The Problems of the Rich: Do I Have Enough Money to Retire?

I am increasingly worried about getting older. More specifically how I will finance my retirement. I’m almost at an age where if I tripped and fell, I would have “fell.” I’ve even caught myself making an “ahhh” sound when I sit down in a comfy chair and an “ooof” when I step out again.

This past weekend I left the garage door wide open with the lights on for hours after ferrying a few chairs to my car. I probably got distracted. I’m sure I need to change a fuse somewhere. So, having cooked up the most delicious roast lunch (I caved in and fired up the Aga for the weekend), I let the gravy simmer all afternoon.

Signs of a failing mind? I’m sure I left my marbles somewhere. I hope they are in a safe place.

These incidents raise a question. How much should I save for a comfortable retirement?

I’m not the only one concerned by this conundrum. Three-quarters of savers (77 per cent to be exact) don’t know how much income they will need and only 20 per cent are sure they are saving enough, according to research by Hargreaves Lansdown. Even though 76 percent of all statistics are made up, I’m 100 percent sure I’m not in the 20 percent.

According to research, 40% of the UK population is on track for a ‘moderate’ retirement. The Pensions and Lifetime Savings Association defines £20,800 as a ‘moderate’ income for a single person and for a ‘comfortable’ pension, including three weeks’ holiday in Europe, you’ll need £33,600. Or £49,700 for a couple.

I wonder if this is a new definition for the word “comfortable” that I wasn’t aware of before? For me a comfortable three week European holiday would involve a stay at La Réserve de Beaulieu. And this is your broken annual budget.

It’s clearly time to create a cost of living spreadsheet. For this exercise, I’d suggest pouring a large gin and slimline tonic (I’m still scouring) to deal with the inevitable bad news. Council taxes, housing and health insurance are the better part of £20,000 a year. Club memberships, overseas property service charges and beach hut sink a further £10,000. The machines throw away £15,000 and I still haven’t eaten.

There are trips abroad, gifts, outings, takeaways, season tickets and unexpected expenses for things that wear out, need maintenance or replacement. Next up is the cost of energy – cringe! – Home maintenance and projects like a walk-in closet and enlarged kitchen-dining room, adding to the budget for unnecessary frippery, shopping and clothes.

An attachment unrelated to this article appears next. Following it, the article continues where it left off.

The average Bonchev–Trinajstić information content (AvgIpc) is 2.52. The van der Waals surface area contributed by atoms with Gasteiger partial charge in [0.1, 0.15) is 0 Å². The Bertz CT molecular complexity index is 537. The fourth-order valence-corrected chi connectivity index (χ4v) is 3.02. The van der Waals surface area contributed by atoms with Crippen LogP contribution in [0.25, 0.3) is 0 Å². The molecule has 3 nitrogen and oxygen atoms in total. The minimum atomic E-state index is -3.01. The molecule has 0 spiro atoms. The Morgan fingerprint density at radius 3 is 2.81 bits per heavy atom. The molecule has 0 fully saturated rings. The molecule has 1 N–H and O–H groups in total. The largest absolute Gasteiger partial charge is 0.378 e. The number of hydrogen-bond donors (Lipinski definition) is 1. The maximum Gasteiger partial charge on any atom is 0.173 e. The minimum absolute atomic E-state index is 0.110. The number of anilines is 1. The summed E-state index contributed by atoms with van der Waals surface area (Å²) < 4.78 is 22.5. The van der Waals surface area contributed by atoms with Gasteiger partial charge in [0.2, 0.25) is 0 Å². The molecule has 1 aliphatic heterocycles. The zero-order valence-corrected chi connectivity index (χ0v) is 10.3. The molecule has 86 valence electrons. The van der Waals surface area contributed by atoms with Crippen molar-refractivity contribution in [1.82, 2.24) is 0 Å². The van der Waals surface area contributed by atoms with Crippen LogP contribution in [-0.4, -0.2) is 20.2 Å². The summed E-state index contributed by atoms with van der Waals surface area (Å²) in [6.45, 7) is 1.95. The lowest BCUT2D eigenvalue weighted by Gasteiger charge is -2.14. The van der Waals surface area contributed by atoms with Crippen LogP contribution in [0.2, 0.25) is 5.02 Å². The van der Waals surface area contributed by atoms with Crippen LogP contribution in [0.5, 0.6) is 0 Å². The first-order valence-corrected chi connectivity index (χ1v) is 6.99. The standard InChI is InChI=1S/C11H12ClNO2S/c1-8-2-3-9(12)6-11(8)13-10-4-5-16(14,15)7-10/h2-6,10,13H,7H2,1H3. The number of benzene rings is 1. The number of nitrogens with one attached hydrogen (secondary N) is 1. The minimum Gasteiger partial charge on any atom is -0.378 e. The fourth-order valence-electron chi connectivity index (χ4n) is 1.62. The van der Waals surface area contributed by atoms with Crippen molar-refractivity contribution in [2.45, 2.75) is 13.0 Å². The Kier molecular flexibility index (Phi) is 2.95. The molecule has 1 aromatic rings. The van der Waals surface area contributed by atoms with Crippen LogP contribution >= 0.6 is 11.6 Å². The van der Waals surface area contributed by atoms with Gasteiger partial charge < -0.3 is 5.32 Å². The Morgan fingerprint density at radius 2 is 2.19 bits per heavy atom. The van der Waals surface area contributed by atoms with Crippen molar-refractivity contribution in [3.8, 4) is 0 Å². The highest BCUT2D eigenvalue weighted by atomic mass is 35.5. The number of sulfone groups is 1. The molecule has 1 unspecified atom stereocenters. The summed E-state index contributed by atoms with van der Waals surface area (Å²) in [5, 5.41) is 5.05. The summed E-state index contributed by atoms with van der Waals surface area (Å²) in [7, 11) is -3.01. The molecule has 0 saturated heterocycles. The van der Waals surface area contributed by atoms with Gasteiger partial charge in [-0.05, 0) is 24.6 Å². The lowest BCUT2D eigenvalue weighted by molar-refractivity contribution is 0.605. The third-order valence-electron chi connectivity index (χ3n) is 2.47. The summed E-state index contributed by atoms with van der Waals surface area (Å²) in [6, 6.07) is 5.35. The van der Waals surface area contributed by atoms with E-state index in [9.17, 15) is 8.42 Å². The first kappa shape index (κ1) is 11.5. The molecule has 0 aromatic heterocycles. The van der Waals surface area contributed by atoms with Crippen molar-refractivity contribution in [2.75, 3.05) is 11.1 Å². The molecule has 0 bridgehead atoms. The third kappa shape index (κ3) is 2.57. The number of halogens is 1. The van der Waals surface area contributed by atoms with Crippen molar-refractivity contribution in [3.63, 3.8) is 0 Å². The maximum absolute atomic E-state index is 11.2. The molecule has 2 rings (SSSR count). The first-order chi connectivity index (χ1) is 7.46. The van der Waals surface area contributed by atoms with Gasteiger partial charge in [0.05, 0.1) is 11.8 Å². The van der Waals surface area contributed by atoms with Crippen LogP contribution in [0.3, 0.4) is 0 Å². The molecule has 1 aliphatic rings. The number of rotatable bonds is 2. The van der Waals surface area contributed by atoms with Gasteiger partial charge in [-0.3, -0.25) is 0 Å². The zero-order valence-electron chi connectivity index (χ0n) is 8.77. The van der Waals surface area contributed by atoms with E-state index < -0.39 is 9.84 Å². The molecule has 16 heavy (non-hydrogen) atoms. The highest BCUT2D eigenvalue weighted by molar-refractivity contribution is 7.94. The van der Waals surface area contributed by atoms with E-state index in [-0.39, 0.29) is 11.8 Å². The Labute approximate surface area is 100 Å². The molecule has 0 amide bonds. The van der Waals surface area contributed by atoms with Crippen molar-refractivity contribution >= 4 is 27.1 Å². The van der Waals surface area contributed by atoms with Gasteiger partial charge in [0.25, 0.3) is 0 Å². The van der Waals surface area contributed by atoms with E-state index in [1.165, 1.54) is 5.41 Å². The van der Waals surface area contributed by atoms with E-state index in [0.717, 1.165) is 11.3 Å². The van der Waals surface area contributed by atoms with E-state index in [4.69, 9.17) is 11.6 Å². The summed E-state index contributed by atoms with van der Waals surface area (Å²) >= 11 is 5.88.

The garden needs tending (I do the glory things only after the beds have been dug and the lawn mowed) and the house needs cleaning. Preferably not from me. And I forgot the dogs. That’s another £6,000 a year with vets fees included.

After all this analysis, I get distracted. I’ve never been that old. Worse yet, I will never be that young again. It doesn’t matter how many pairs of Moncler sneakers I buy or how many times I listen to Harry Styles’ “Harry’s House”. The gray hair and new signature photo prove it.

The only reason we feel millennials, generation Y or Z or whatever they are now, is because we are jealous. Jealous of a full head of hair that grows where it should, as opposed to ears and a nose. And the older I get, health problems start to buzz. Is it worth the brainache to do this analysis? Will I physically be able to do all the things I want when I retire anyway?

The dire economic situation puts extra pressure on your personal finances. Inflation forces you to save more for the same outcome, while rising taxes and frozen benefits eat up what you can save. Rising interest rates have added to your mortgage costs, and falling markets are leaving your retirement fund depleted. He’s back to the spreadsheet, wearing a couple of reading specs.

With retirement planning, there are some rules of thumb. First, you should be saving at least 12% of your earnings each year. Until I went freelance 15 years ago, I was pretty good in that department. Since? Not so much. Telling yourself to make such sacrifices falls into the same category as cutting down on alcohol, never smoking, and eating less salt. Generally, in a vacuum, until it’s almost too late.

The big unknown is how long I will live. If I bought an annuity, turning a lump sum into an annuity, how much would I get? At current rates, that’s £5,000 a year for every £100,000 for a 55-year-old. At 52, I’m almost there. That’s a lot of lump sums to save.

Maybe that triple-block pension everyone keeps talking about will help? I have to wait 15 years before collecting my state pension. Albeit at around £10,000 a year, it will only fund my heavy bubbly habit, an annual ski trip and a few pairs of underpants.

In my fantastic retirement I would go to the Caribbean for the winter months. It would save on heating bills. Antigua would be my pick, but you’d be better off spending £15,000-20,000 a month to rent a decent apartment. More if you want a home. You will still have to buy food, rent a car and the inevitable costs of social life.

However, all this fantasizing about retirement options won’t work if the money isn’t there. Perhaps the best option is to befriend someone who owns a house or a huge yacht. After all, what’s the point of having wealthy friends if they don’t invite you to stay? Surely they will be bored without you?

The simple conclusion is that I haven’t saved enough. Pension calculators tell me that I have about 67% of what I need set aside to live the lifestyle I want to maintain.

I’d better face the facts. I will never be able to retire. Maybe I’ll reinvent this column so I can write forever. The problems of the elderly. It has sound.

James Max is a television and radio journalist and real estate expert. The opinions expressed are personal. Chirping: @thejamesmax

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